The Penelopiad

The Penelopiad Chapter 13 Summary & Analysis

Summary
Analysis
This chapter consists of the lyrics to a song performed by the Twelve Maids while wearing sailor costumes, in which they give their own account of Odysseus’s travels as told in The Odyssey. The song describes Odysseus setting sail from Troy with his boat full of treasure. His first stop was on the island of Lotus, where the sailors forgot their wartime troubles. Next, the ship sailed to the island of the Cyclops, who threatened to eat the crew. However, Odysseus tricked the Cyclops and put out his eye, then sailed away again. According to the Maids, Poseidon then cursed Odysseus, making his travels difficult.
In this song, the Maids essentially give a synopsis of Odysseus’s journey home from the Trojan War as recounted in the Odyssey. The fact that these events are produced in a song format reflects how many early epic poems would have been sung rather than recited, since, early on, they would not have been written down and so would be difficult to remember in their entirety without an accompanying melody.
Themes
Storytelling, Textual Authority, and Falsehoods Theme Icon
Christianity vs. Greek Religion Theme Icon
The Maids toast to Captain Odysseus, describing him as “gallant” wherever he is, whether in the trees or in the arms of sea nymphs. Then they describe Odysseus meeting the cannibalistic Laestrygonians, who ate his men. After that, Odysseus sailed to the island of Circe, where he stayed and slept with the goddess for a year. The Maids toast to Odysseus’s health again, calling him a “crafty old codger” in no hurry to get home. Next, Odysseus sailed to the Isle of the Dead, where he met the prophet Teiresias and heard his prophecy.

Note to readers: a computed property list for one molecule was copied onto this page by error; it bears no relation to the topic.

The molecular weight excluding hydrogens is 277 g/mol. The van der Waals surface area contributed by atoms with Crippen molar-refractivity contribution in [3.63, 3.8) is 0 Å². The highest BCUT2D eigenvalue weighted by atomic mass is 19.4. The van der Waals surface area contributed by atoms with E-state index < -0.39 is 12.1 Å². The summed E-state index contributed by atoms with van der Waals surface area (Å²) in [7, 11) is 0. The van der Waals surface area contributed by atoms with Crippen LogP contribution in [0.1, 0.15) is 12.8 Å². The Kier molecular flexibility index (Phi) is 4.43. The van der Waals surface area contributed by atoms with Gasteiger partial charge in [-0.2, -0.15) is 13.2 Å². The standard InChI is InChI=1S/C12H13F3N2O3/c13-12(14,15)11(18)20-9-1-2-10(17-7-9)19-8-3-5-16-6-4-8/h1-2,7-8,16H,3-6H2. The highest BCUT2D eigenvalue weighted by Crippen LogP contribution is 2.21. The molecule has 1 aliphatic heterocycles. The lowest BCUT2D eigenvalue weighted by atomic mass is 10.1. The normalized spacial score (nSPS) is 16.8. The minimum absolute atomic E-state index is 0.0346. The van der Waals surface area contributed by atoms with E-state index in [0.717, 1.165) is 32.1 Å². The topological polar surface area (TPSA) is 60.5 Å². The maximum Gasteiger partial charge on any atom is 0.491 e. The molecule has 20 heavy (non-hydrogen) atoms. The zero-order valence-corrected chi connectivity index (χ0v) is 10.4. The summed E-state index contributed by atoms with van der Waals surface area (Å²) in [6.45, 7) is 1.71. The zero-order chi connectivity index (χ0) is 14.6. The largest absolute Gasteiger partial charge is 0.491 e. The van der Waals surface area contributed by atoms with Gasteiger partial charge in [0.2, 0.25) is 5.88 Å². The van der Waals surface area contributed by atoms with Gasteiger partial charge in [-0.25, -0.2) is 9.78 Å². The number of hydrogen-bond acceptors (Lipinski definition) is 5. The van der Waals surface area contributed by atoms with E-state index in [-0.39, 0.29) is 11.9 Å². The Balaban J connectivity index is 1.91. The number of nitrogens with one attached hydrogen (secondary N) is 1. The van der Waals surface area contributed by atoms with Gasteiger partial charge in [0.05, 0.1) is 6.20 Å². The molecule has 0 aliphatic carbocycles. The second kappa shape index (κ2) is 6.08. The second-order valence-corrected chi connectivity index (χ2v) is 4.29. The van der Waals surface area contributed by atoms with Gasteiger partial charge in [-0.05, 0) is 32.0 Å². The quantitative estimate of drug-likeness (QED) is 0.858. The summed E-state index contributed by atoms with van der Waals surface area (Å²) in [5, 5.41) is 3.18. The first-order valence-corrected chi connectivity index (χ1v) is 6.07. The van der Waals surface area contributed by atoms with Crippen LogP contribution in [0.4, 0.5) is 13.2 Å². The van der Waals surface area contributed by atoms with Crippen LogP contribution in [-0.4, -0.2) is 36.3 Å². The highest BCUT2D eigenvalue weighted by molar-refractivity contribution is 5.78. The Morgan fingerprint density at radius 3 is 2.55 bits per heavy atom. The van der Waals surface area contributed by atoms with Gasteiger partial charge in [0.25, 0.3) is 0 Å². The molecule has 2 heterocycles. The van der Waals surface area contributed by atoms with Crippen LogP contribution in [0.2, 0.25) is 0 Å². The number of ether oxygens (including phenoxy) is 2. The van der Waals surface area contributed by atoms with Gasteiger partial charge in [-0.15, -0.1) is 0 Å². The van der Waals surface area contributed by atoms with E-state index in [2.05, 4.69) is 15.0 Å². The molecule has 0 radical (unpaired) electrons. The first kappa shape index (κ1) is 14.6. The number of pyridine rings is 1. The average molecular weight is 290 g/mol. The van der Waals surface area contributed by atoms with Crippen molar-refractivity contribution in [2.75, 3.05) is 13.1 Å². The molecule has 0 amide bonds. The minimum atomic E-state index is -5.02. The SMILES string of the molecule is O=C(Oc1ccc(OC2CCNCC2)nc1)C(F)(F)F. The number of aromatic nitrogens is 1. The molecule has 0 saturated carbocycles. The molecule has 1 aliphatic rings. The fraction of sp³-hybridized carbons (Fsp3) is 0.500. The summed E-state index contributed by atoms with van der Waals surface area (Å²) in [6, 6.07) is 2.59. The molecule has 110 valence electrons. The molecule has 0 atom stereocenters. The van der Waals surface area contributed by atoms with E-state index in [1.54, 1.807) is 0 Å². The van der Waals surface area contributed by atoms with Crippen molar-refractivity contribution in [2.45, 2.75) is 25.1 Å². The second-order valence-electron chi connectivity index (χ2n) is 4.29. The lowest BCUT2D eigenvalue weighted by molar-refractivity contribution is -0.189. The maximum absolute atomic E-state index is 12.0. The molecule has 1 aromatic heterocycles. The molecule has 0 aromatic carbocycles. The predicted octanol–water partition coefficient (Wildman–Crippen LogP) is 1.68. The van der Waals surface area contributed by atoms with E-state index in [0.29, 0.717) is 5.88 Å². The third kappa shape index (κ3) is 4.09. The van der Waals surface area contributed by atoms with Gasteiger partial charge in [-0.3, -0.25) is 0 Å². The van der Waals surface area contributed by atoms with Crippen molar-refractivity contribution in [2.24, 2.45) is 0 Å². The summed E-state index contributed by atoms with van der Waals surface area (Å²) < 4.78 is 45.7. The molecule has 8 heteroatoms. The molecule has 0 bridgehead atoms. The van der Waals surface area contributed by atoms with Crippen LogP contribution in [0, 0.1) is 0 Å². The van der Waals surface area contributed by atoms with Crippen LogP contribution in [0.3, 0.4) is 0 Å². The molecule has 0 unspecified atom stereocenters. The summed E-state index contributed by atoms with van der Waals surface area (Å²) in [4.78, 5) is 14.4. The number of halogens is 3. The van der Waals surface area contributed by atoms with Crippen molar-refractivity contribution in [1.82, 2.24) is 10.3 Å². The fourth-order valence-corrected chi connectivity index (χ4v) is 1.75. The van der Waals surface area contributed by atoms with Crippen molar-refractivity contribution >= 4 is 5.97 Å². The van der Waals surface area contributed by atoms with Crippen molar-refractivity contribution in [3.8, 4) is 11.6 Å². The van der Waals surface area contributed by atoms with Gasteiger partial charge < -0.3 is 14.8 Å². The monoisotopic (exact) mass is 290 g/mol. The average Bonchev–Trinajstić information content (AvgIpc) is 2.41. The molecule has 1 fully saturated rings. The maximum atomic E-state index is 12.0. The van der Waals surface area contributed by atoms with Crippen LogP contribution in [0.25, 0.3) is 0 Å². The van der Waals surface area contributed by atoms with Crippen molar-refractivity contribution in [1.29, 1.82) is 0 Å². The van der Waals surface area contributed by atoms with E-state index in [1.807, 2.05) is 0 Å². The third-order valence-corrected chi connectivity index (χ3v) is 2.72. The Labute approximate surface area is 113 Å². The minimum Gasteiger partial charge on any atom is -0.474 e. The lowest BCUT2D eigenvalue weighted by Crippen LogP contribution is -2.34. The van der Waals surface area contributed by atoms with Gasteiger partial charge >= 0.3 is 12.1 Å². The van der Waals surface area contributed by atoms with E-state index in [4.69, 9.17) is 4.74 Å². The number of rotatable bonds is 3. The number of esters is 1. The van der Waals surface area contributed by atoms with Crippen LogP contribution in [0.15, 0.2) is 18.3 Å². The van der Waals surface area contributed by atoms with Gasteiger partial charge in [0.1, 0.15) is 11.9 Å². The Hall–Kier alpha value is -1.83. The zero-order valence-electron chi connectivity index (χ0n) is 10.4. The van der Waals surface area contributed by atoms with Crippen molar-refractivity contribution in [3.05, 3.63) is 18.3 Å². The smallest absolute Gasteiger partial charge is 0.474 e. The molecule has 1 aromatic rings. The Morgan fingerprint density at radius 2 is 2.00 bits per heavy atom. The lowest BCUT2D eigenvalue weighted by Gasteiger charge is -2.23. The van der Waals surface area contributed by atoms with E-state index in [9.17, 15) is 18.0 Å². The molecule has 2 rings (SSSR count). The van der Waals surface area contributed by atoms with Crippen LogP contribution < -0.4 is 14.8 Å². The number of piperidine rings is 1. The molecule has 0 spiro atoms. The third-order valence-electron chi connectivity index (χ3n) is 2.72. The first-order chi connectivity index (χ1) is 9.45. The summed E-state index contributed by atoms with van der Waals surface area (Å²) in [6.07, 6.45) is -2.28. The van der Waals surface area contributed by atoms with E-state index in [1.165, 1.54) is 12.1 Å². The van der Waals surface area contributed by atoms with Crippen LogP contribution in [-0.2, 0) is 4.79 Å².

Even as they recount the events of Odysseus’s journey home as heroically as possible, the Maids’ description of Odysseus as a “crafty old codger” and their commentary that he does not seem to be rushing back to Ithaca suggests that there is an alternative version of the story in which Odysseus is much less admirable and is simply avoiding his responsibilities.
Themes
Storytelling, Textual Authority, and Falsehoods Theme Icon
Following that, Odysseus sailed past the Sirens’ island while tied to the mast, so he would not be able to be lured to them but could hear their song. He successfully sailed past the whirlpool Charybdis and avoided the monster Scylla. Ultimately, his men turned against him and ate Helios the sun god’s cattle, and then they all died in a storm. Odysseus, however, reached the island of Calypso, where he spent seven years in a romantic affair with the goddess.
Even in the most embellished, rosy descriptions of Odysseus’s journey home, Odysseus is supposed to have cheated on Penelope with at least two goddesses. This is important because it reveals a double standard for fidelity, especially considering Odysseus’s threat of violence should Penelope be unfaithful.
Themes
Storytelling, Textual Authority, and Falsehoods Theme Icon
Class, Womanhood, and Violence Theme Icon
Finally, Odysseus escaped on a raft and was ultimately found by Nausicaa’s maids on a beach while they were doing laundry. The Maids say that no one can tell what the Fates have in store, not even Odysseus, and then they toast to his health once more, wherever he is.
The Maids’ toasts to Odysseus and their commentary that there is no telling what fate has in store come across as ironic, since they loathe Odysseus for killing them, and clearly know what happens next.
Themes
Storytelling, Textual Authority, and Falsehoods Theme Icon
Christianity vs. Greek Religion Theme Icon
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